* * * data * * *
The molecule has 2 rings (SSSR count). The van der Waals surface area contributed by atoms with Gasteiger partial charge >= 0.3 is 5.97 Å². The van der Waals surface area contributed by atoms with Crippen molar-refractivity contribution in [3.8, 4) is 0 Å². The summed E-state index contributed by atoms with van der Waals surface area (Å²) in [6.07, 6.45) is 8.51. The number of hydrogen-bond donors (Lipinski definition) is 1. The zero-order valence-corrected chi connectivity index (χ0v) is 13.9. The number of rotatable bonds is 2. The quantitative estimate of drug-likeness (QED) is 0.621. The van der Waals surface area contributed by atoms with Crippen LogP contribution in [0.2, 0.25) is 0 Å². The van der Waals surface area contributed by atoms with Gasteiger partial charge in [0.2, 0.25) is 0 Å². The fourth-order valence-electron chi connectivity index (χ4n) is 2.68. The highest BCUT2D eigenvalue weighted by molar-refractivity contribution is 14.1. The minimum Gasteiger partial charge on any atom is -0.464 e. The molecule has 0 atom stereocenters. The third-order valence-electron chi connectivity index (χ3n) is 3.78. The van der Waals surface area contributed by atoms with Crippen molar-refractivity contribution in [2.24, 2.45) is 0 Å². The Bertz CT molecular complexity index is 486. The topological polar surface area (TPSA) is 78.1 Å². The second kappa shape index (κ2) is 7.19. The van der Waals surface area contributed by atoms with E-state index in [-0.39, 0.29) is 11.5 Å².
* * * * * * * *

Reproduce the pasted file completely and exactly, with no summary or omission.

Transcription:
The molecule has 2 rings (SSSR count). The van der Waals surface area contributed by atoms with Gasteiger partial charge >= 0.3 is 5.97 Å². The van der Waals surface area contributed by atoms with Crippen molar-refractivity contribution in [3.8, 4) is 0 Å². The summed E-state index contributed by atoms with van der Waals surface area (Å²) in [6.07, 6.45) is 8.51. The number of hydrogen-bond donors (Lipinski definition) is 1. The zero-order valence-corrected chi connectivity index (χ0v) is 13.9. The number of rotatable bonds is 2. The quantitative estimate of drug-likeness (QED) is 0.621. The van der Waals surface area contributed by atoms with Crippen LogP contribution in [0.2, 0.25) is 0 Å². The van der Waals surface area contributed by atoms with Gasteiger partial charge in [0.2, 0.25) is 0 Å². The fourth-order valence-electron chi connectivity index (χ4n) is 2.68. The highest BCUT2D eigenvalue weighted by molar-refractivity contribution is 14.1. The minimum Gasteiger partial charge on any atom is -0.464 e. The molecule has 0 atom stereocenters. The third-order valence-electron chi connectivity index (χ3n) is 3.78. The van der Waals surface area contributed by atoms with Crippen molar-refractivity contribution in [2.24, 2.45) is 0 Å². The Bertz CT molecular complexity index is 486. The topological polar surface area (TPSA) is 78.1 Å². The second kappa shape index (κ2) is 7.19. The van der Waals surface area contributed by atoms with E-state index in [-0.39, 0.29) is 11.5 Å².